The Offload Wizard
Now that we’ve covered why professionals choose and use Silverstack on production and have had our house tour of the interface, we can finally settle down and look at some of its functions in action and in detail. Today, we’re going to acquaint ourselves with what Pomfort refers to as the Offload Wizard.
Offloading is also commonly referred to as copying, downloading, or backing up footage. Don’t be fooled – this is not a job for a Production Assistant! The Digital Loader and Digital Imaging Technician are part of the Camera Department.
The Offload Wizard is an intelligent module that kickstarts off the offload process by determining a few key parameters of the job even before it starts. In this specific order Silverstack:
- Identifies the folder structure on a mounted volume (“Is this RED, Arri, or Sony media?”)
- Scans the volume for files (“How many files are in here?”)
- Directs these files to a given destination (“Where are these files going?”)
In the video Insight below, I explain how each of these sections work, why the Ingest and Thumbnail Creation step is showing us potential errors. Also shown in more detail, how to manage more than one download destination under ‘Copy and Verify’.
WHAT’S IN A CHECKSUM?
If you’ve been working around data for long enough, you may have heard mention of something called ‘Checksum verification’. If you think that it sounds like a super technical computer term, you’re right – it is! Checksum verification comes from the world of cryptography, sure enough.
A checksum is a small-sized datum derived from a block of digital data for the purpose of detecting errors which may have been introduced during its transmission or storage. Depending on its design goals, a good checksum algorithm will usually output a significantly different value, even for small changes made to the input.
In plain English, a checksum verification works by comparing the source copy of a file to the destination copy of that same file.
Each source file by nature of random seeds gets its own unique ID number. After the copy is complete, the same algorithm which produced that unique ID number is run again on the destination file.
If the unique ID number is a match, we have a carbon-copy of the original source media. The slightest change in the destination file will result in a completely different ID number, and in that case, we have a potentially corrupted copy.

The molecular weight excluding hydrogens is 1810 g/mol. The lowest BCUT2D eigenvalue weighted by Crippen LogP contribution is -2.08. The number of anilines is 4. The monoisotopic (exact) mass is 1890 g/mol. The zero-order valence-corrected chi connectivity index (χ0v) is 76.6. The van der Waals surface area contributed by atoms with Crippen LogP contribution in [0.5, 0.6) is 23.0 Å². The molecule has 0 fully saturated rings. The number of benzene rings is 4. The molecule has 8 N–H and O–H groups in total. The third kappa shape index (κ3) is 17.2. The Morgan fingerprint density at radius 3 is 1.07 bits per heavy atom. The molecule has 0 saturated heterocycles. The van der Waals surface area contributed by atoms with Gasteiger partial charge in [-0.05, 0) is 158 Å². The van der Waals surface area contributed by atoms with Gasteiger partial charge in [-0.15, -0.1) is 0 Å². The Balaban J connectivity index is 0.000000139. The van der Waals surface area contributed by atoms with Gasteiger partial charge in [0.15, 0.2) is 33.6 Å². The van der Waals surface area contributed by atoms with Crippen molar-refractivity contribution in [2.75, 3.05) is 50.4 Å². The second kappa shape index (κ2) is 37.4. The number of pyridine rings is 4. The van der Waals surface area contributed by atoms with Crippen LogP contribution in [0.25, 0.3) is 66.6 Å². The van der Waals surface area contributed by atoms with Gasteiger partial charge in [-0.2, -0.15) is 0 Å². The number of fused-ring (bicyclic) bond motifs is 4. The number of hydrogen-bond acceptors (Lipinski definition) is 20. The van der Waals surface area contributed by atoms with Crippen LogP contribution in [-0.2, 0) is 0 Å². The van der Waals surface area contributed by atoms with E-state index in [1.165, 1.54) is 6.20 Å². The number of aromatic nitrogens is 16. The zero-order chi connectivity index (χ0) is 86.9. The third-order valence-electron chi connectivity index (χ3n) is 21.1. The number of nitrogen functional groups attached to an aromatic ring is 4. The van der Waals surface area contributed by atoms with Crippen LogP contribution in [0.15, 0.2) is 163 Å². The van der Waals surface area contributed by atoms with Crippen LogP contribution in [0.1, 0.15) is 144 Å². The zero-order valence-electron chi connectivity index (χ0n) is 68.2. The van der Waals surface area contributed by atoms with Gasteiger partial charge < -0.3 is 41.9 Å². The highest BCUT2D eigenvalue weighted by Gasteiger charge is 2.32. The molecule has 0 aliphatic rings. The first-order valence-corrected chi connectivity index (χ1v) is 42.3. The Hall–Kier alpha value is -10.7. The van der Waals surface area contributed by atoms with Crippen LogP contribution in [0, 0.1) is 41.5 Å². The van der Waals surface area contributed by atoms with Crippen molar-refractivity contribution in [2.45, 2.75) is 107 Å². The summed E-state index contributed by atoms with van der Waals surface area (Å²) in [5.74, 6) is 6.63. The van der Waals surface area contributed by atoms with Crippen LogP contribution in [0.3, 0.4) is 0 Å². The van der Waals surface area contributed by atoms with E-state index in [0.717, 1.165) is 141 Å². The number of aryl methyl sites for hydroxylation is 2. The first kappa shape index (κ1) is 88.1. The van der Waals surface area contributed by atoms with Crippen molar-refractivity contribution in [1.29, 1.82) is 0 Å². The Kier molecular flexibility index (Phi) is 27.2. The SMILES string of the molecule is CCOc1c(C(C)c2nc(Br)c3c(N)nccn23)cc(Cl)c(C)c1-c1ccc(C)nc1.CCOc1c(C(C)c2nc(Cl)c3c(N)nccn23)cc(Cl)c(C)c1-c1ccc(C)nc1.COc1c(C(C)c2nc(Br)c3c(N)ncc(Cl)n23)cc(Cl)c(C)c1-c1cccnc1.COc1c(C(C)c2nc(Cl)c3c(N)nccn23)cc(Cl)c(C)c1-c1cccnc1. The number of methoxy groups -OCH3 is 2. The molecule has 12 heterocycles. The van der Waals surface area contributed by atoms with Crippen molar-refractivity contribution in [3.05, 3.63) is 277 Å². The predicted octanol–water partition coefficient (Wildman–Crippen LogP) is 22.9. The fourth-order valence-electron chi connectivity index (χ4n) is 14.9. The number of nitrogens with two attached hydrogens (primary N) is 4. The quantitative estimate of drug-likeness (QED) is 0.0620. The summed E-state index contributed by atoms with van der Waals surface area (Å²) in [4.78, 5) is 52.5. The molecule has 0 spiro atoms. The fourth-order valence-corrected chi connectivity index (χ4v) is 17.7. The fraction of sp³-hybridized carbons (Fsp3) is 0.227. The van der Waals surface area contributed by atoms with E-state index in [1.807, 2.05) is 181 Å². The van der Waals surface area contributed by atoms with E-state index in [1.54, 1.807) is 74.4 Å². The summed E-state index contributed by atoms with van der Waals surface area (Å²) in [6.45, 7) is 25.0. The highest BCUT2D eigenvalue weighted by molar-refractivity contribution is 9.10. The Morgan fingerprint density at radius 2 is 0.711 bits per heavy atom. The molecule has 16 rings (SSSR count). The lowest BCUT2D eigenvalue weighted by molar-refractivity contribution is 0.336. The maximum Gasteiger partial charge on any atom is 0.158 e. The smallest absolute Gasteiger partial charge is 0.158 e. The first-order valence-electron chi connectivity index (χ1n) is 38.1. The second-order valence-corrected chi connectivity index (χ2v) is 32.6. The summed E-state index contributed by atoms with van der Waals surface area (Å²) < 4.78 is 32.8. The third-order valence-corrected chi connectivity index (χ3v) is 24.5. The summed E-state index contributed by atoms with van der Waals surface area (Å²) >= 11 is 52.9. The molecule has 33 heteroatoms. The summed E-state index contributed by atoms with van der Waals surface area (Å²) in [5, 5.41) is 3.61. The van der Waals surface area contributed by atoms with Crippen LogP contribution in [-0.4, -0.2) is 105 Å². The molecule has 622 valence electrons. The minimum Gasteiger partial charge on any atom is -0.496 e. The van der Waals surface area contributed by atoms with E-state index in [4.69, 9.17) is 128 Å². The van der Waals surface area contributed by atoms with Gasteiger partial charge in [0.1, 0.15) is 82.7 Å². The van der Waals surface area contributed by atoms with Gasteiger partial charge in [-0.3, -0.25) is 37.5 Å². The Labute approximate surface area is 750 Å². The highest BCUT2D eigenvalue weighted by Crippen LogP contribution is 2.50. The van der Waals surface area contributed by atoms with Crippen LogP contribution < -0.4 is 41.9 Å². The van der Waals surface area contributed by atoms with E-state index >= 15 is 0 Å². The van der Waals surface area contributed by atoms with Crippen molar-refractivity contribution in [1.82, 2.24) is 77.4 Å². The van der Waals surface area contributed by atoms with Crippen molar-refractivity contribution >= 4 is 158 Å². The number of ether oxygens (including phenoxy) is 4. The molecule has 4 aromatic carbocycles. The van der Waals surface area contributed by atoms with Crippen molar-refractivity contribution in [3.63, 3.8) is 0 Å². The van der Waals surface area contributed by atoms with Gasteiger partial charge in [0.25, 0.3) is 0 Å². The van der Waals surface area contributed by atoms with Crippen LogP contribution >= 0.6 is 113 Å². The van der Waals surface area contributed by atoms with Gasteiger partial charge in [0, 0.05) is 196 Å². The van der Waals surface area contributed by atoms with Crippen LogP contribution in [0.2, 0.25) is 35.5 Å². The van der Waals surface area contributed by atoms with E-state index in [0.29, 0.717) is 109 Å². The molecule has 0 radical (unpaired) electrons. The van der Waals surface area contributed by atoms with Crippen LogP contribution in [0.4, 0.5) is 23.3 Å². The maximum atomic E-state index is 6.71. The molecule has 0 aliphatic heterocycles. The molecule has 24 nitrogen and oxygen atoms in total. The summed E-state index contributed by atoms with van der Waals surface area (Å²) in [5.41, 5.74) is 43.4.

Now, this is a gross oversimplification of the process, but all you need to understand at this point is that both Loaders and Digital Imaging Technicians use checksum verification during the offload process to ensure 100% data integrity of the video and audio files. For those who are more technically inclined, Imagine Products has a fantastic series on checksum verification. I highly recommend checking out parts 2 and 3, which go into the nitty gritty details about this black magic wizardry.
So this all sounds wonderful, but nothing comes for free. Almost every form of checksum verification incurs a time penalty on your overall downloads if you were to compare to a direct copy paste without protection. There is no one single form of checksum algorithm – there are actually several! Inside of Silverstack you have the following choices:
- xxHash64 BE
- File Size Verification Only
All of these algorithms vary in complexity, accuracy, and speed. Choose the right one that best fits your configuration. It’s all about finding that balance, and providing yourself and your employers the peace of mind that their files are completely backed up.
During the scanning process, Silverstack pulls attributes from the files’ metadata and presents these findings to you for use in creating a custom download directory! Those who have used % variables in Resolve before will extremely comfortable here.
Every wildcard is a bubble in which you can drag and drop to specify a contextually aware destination path. Be sure to choose and use your wildcards carefully, as missing metadata can upset your download organization. You can evaluate the usefulness of each wildcard based on the ‘Availability’ count – generally speaking, you want to base your paths on solid references.
The Jobs Detail Sheet
On the tail end of our previous insight in this series, we looked at a mystery workspace which turned out to be the Jobs Sheet. This is the area in which we can supervise the download progress, very much like the download manager you have built into your web browser.
The Jobs Sheet allows you to not only monitor overall offload progress, but also on an individual file basis. Additionally, it provides average copy and verification speeds (often expressed in MB/s) as important health indicators of your general offload performance, complete with a Job History tab so you can review past offloads and their corresponding metrics.
There are several different ways to improve your offload performance, but that is outside the scope of this insight and as mentioned in the video, I’ll be touching on topics like this in a following insight that’s going to be chock-full of tips and tricks to improve your quality of life on set. If you have something you’d like to see in this upcoming insight, be sure to leave your suggestions in the comment section.
About this Video Insight
In the video below you’ll learn:
- How to utilize the Offload Wizard.
- Save and manage offload templates.
- Use wildcards to create custom offload directories.
- Evaluate download progress in the Jobs Sheet page.
- Pomfort Silverstack Knowledgebase: Checksum Verification Methods
- StudioDaily/Imagine Products: Checksums and Verification Part 3
- Pomfort Silverstack Knowledgebase: Factors for Data-Transfer Performance
- Pomfort Silverstack Knowledgebase: Cascading Copy